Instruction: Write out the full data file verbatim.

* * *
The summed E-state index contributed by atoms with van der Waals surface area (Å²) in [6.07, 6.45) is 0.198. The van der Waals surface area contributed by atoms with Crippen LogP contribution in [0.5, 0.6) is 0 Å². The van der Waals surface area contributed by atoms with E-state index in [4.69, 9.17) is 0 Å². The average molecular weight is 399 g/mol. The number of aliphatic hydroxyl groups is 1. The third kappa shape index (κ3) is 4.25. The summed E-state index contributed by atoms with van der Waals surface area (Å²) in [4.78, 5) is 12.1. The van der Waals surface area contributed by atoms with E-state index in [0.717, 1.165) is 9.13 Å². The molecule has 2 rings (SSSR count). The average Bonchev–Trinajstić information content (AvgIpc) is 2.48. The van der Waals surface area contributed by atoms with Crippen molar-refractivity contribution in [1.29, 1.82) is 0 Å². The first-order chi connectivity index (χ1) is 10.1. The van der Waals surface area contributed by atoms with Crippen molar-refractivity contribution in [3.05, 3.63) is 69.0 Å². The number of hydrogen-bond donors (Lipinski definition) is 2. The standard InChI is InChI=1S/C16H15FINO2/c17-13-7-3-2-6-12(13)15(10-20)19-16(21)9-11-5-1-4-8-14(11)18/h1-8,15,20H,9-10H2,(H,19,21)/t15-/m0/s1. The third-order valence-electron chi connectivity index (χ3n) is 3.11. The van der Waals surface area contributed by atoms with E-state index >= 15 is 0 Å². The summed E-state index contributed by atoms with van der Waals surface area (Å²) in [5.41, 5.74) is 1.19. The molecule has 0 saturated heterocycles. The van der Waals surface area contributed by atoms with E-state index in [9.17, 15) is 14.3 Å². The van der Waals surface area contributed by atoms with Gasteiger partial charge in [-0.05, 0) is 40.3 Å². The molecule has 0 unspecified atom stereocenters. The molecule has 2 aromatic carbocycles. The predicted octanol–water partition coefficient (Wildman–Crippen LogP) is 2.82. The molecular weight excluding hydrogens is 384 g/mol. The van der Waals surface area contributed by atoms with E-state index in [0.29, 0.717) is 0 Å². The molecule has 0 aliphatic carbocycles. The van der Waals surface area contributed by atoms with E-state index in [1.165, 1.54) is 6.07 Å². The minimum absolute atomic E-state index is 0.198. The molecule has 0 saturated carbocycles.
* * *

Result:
The summed E-state index contributed by atoms with van der Waals surface area (Å²) in [6.07, 6.45) is 0.198. The van der Waals surface area contributed by atoms with Crippen LogP contribution in [0.5, 0.6) is 0 Å². The van der Waals surface area contributed by atoms with E-state index in [4.69, 9.17) is 0 Å². The average molecular weight is 399 g/mol. The number of aliphatic hydroxyl groups is 1. The third kappa shape index (κ3) is 4.25. The summed E-state index contributed by atoms with van der Waals surface area (Å²) in [4.78, 5) is 12.1. The van der Waals surface area contributed by atoms with E-state index in [0.717, 1.165) is 9.13 Å². The molecule has 2 rings (SSSR count). The average Bonchev–Trinajstić information content (AvgIpc) is 2.48. The van der Waals surface area contributed by atoms with Crippen molar-refractivity contribution in [1.29, 1.82) is 0 Å². The first-order chi connectivity index (χ1) is 10.1. The van der Waals surface area contributed by atoms with Crippen molar-refractivity contribution in [3.05, 3.63) is 69.0 Å². The number of hydrogen-bond donors (Lipinski definition) is 2. The standard InChI is InChI=1S/C16H15FINO2/c17-13-7-3-2-6-12(13)15(10-20)19-16(21)9-11-5-1-4-8-14(11)18/h1-8,15,20H,9-10H2,(H,19,21)/t15-/m0/s1. The third-order valence-electron chi connectivity index (χ3n) is 3.11. The van der Waals surface area contributed by atoms with E-state index >= 15 is 0 Å². The summed E-state index contributed by atoms with van der Waals surface area (Å²) in [5.41, 5.74) is 1.19. The molecule has 0 saturated heterocycles. The van der Waals surface area contributed by atoms with E-state index in [9.17, 15) is 14.3 Å². The van der Waals surface area contributed by atoms with Gasteiger partial charge in [-0.05, 0) is 40.3 Å². The molecule has 0 unspecified atom stereocenters. The molecule has 2 aromatic carbocycles. The predicted octanol–water partition coefficient (Wildman–Crippen LogP) is 2.82. The molecular weight excluding hydrogens is 384 g/mol. The van der Waals surface area contributed by atoms with E-state index in [0.29, 0.717) is 0 Å². The molecule has 0 aliphatic carbocycles. The van der Waals surface area contributed by atoms with E-state index in [1.165, 1.54) is 6.07 Å². The minimum absolute atomic E-state index is 0.198. The molecule has 0 saturated carbocycles.